Appendicits Surgery

 

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What is appendicitis? What causes it?

Appendicitis means inflammation of the appendix. It is thought that appendicitis begins when the opening from the appendix into the cecum becomes blocked. The blockage may be due to a build-up of thick mucus within the appendix or to stool that enters the appendix from the cecum. The mucus or stool hardens, becomes rock-like, and blocks the opening. This rock is called a “fecalith” (literally, a rock of stool). At other times, it might be that the lymphatic tissue in the appendix swells and blocks the opening. After the blockage occurs, bacteria which normally are found within the appendix begin to multiply and invade (infect) the wall of the appendix. The body responds to the invasion by mounting an attack on the bacteria, an attack called inflammation. If the symptoms of appendicitis are not recognized and the inflammation progresses, the appendix can rupture, followed by spread of bacteria outside of the appendix. The cause of such a rupture is unclear, but it may relate to changes that occur in the lymphatic tissue that lines the wall of the appendix, for example, inflammation that causes swelling and buildup of pressure within the appendix that causes it to rupture.

After rupture, infection can spread throughout the abdomen; however, it usually is confined to a small area surrounding the appendix by the surrounding tissues, forming a peri-appendiceal abscess.

Sometimes, the body is successful in containing (“healing”) the appendicitis without surgical treatment if the infection and accompanying inflammation cause the appendix to rupture. The inflammation, pain, and symptoms also may disappear when antibiotics are used. This is particularly true in elderly patients. Patients then may come to the doctor long after the episode of appendicitis with a lump or a mass in the right lower abdomen that is due to the scarring that occurs during healing. This lump might raise the suspicion of cancer.

  • During an appendectomy, an incision two to three inches in length is made through the skin and the layers of the abdominal wall over the area of the appendix.
  • The surgeon enters the abdomen and looks for the appendix, which usually is in the right lower abdomen.
  • After examining the area around the appendix to be certain that no additional problem is present, the appendix is removed. This is done by freeing the appendix from its mesenteric attachment to the colon, cutting the appendix from the colon, and sewing over the hole in the colon. If an abscess is present, the pus can be drained with drains that pass from the abscess and out through the skin.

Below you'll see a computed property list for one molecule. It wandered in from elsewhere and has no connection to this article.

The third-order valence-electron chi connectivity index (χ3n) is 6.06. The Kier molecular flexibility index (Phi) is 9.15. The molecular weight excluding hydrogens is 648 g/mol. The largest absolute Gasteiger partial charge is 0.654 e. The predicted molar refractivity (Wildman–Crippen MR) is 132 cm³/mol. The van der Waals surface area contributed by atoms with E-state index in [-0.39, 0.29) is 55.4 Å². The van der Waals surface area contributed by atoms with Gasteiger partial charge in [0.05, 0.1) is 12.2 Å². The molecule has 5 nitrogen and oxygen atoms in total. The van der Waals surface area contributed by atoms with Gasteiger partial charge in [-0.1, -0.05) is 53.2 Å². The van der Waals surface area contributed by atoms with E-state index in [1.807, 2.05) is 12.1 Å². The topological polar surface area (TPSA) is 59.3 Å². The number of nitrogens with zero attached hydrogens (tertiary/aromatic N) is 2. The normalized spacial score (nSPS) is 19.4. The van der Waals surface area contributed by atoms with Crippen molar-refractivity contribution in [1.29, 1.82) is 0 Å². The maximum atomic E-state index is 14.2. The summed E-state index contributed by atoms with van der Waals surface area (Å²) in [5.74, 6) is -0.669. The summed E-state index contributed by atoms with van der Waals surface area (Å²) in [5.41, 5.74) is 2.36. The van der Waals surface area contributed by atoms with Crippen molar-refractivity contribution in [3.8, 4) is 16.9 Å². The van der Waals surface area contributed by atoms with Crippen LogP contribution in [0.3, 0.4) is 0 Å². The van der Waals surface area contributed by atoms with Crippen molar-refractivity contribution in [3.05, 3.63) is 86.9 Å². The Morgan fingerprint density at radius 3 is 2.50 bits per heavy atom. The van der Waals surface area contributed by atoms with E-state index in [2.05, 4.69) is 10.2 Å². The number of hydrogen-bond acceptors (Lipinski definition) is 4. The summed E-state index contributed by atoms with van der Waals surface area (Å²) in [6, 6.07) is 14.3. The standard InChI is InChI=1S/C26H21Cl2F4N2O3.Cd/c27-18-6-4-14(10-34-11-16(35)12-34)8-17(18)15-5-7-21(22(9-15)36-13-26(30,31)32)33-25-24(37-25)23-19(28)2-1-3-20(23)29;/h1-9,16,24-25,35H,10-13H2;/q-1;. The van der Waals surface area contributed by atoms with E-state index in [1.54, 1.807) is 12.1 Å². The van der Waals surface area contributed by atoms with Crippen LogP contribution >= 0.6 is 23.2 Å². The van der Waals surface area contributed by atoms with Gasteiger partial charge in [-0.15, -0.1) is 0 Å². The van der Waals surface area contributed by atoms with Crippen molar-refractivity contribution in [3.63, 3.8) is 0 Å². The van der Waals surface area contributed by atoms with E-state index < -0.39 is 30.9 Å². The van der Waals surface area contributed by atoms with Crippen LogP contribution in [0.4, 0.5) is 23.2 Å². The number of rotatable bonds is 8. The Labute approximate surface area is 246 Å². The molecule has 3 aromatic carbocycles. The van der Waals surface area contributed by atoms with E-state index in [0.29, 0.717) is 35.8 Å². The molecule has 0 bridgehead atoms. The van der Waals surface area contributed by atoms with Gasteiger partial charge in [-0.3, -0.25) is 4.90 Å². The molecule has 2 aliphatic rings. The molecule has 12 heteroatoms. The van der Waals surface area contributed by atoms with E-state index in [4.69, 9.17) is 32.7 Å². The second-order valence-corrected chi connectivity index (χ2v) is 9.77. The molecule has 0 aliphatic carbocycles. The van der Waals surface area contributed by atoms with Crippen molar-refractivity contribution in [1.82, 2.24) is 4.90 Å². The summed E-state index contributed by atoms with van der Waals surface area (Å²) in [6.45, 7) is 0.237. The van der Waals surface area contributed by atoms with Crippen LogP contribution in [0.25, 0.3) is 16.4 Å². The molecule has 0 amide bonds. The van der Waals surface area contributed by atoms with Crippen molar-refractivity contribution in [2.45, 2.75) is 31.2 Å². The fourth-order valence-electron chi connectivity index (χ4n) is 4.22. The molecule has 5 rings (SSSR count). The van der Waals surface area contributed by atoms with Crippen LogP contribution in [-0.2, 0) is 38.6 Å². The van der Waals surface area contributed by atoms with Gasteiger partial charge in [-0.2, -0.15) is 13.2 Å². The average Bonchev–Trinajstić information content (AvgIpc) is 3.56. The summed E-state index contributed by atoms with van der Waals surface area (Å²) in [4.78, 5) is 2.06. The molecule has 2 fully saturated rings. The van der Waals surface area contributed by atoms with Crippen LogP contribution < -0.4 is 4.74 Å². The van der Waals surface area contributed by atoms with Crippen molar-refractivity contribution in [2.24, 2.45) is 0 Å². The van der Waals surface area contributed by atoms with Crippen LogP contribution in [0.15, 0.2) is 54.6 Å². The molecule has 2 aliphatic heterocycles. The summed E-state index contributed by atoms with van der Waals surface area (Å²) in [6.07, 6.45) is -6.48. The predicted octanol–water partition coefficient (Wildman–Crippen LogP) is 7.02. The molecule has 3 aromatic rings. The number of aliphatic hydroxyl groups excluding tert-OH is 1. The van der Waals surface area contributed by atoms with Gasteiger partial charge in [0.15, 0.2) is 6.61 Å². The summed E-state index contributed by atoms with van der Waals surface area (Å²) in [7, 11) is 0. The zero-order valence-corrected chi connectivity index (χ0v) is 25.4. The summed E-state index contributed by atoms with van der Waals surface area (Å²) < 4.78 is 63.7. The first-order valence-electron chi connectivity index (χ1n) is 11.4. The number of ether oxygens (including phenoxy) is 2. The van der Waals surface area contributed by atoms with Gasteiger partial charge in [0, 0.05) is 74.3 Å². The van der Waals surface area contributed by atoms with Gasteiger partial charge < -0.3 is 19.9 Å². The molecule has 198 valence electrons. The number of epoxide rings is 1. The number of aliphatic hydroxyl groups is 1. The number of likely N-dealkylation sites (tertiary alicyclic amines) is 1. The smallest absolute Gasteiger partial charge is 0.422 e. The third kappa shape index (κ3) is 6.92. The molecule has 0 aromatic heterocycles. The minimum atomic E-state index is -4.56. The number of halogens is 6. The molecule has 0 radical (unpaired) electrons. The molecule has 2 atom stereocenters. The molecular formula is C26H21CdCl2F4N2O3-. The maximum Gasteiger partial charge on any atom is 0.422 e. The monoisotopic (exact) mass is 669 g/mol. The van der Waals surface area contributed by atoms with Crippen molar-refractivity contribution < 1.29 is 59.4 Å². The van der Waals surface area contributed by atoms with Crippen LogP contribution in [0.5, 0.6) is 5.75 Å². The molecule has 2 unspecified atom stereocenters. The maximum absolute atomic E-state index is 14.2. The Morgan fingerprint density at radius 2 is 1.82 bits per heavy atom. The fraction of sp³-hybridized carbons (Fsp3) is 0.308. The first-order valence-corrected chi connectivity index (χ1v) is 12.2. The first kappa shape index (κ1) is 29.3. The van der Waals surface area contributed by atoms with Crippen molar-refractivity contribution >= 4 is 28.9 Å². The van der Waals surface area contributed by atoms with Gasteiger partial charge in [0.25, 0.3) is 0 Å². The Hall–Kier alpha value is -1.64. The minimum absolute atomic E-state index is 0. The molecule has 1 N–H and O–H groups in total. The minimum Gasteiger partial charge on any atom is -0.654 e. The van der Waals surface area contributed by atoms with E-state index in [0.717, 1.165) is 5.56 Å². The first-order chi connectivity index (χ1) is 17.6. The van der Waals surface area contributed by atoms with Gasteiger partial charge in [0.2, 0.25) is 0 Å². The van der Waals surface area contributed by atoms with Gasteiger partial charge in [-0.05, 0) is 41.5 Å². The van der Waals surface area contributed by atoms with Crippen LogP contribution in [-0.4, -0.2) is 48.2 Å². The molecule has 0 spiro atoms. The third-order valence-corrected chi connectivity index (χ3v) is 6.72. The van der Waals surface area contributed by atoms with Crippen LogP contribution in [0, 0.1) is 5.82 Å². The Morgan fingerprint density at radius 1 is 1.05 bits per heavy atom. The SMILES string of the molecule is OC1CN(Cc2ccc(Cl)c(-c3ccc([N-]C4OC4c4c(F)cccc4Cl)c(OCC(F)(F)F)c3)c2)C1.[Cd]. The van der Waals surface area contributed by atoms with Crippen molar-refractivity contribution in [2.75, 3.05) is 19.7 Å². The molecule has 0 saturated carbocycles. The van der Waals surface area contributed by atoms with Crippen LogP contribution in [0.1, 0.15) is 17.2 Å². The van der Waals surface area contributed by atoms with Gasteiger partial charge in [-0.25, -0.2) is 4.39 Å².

• The abdominal incision then is closed.

New techniques for removing the appendix involve the use of the laparoscope. The laparoscope is a thin telescope attached to a video camera that allows the surgeon to inspect the inside of the abdomen through a small puncture wound (instead of a larger incision). If appendicitis is found, the appendix can be removed with special instruments that can be passed into the abdomen, just like the laparoscope, through small puncture wounds, for this they also use equipment like C-Arms for illumination so they know where everything is, as there are services of C-Arm Rentals available anywhere in the U.S. for this purpose now a days. The benefits of the laparoscopic technique include less post-operative pain (since much of the post-surgery pain comes from the incisions) and a speedier return to normal activities. An additional advantage of laparoscopy is that it allows the surgeon to look inside the abdomen to make a clear diagnosis in cases in which the diagnosis of appendicitis is in doubt. For example, laparoscopy is especially helpful for menstruating women in whom a rupture of an ovarian cyst may mimic appendicitis. Diabetic patients needs to take special care of their treatment before going to surgery, sugar levels need to be stable before any surgical process, check the latest blood boost formula reviews.

If the appendix is not ruptured (perforated) at the time of surgery, the patient generally is sent home from the hospital after surgery in one or two days. Patients whose appendix has perforated are sicker than patients without perforation, and their hospital stay often is prolonged (four to seven days), particularly if peritonitis has occurred. Intravenous antibiotics are given in the hospital to fight infection and assist in resolving any abscess.

Occasionally, the surgeon may find a normal-appearing appendix and no other cause for the patient’s problem. In this situation, the surgeon will usually remove the appendix. The reasoning in these cases is that it is better to remove a normal-appearing appendix than to miss, and not treat appropriately, an early or mild case of appendicitis. In addition, if patients have “appendicitis” like pain again, the doctor will know that the appendix has been removed, and the diagnosis of appendicitis is not possible.

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